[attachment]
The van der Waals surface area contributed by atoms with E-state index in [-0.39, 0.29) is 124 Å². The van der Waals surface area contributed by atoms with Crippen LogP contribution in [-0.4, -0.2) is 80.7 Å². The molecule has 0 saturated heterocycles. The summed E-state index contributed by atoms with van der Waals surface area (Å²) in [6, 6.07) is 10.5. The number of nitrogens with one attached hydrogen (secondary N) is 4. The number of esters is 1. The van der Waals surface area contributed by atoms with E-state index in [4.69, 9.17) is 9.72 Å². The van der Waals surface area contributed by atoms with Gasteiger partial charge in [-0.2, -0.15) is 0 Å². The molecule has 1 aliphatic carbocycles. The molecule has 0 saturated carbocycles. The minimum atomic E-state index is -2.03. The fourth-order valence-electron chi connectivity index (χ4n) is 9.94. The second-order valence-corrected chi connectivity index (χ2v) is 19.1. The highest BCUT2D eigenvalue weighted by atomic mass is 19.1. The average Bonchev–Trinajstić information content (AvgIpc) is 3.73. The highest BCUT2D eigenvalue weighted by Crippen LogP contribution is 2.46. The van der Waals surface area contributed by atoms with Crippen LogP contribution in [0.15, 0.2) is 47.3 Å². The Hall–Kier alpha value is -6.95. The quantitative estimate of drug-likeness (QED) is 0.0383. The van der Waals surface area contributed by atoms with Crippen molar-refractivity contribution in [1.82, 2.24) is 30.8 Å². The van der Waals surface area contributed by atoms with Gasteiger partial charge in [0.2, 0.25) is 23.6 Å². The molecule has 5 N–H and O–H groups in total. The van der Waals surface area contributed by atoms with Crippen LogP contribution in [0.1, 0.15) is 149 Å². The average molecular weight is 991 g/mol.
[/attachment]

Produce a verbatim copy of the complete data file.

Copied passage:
The van der Waals surface area contributed by atoms with E-state index in [-0.39, 0.29) is 124 Å². The van der Waals surface area contributed by atoms with Crippen LogP contribution in [-0.4, -0.2) is 80.7 Å². The molecule has 0 saturated heterocycles. The summed E-state index contributed by atoms with van der Waals surface area (Å²) in [6, 6.07) is 10.5. The number of nitrogens with one attached hydrogen (secondary N) is 4. The number of esters is 1. The van der Waals surface area contributed by atoms with E-state index in [4.69, 9.17) is 9.72 Å². The van der Waals surface area contributed by atoms with Gasteiger partial charge in [-0.2, -0.15) is 0 Å². The molecule has 1 aliphatic carbocycles. The molecule has 0 saturated carbocycles. The minimum atomic E-state index is -2.03. The fourth-order valence-electron chi connectivity index (χ4n) is 9.94. The second-order valence-corrected chi connectivity index (χ2v) is 19.1. The highest BCUT2D eigenvalue weighted by atomic mass is 19.1. The average Bonchev–Trinajstić information content (AvgIpc) is 3.73. The highest BCUT2D eigenvalue weighted by Crippen LogP contribution is 2.46. The van der Waals surface area contributed by atoms with Crippen LogP contribution in [0.15, 0.2) is 47.3 Å². The Hall–Kier alpha value is -6.95. The quantitative estimate of drug-likeness (QED) is 0.0383. The van der Waals surface area contributed by atoms with Crippen molar-refractivity contribution in [1.82, 2.24) is 30.8 Å². The van der Waals surface area contributed by atoms with Gasteiger partial charge in [0.2, 0.25) is 23.6 Å². The molecule has 5 N–H and O–H groups in total. The van der Waals surface area contributed by atoms with Crippen LogP contribution in [0.1, 0.15) is 149 Å². The average molecular weight is 991 g/mol.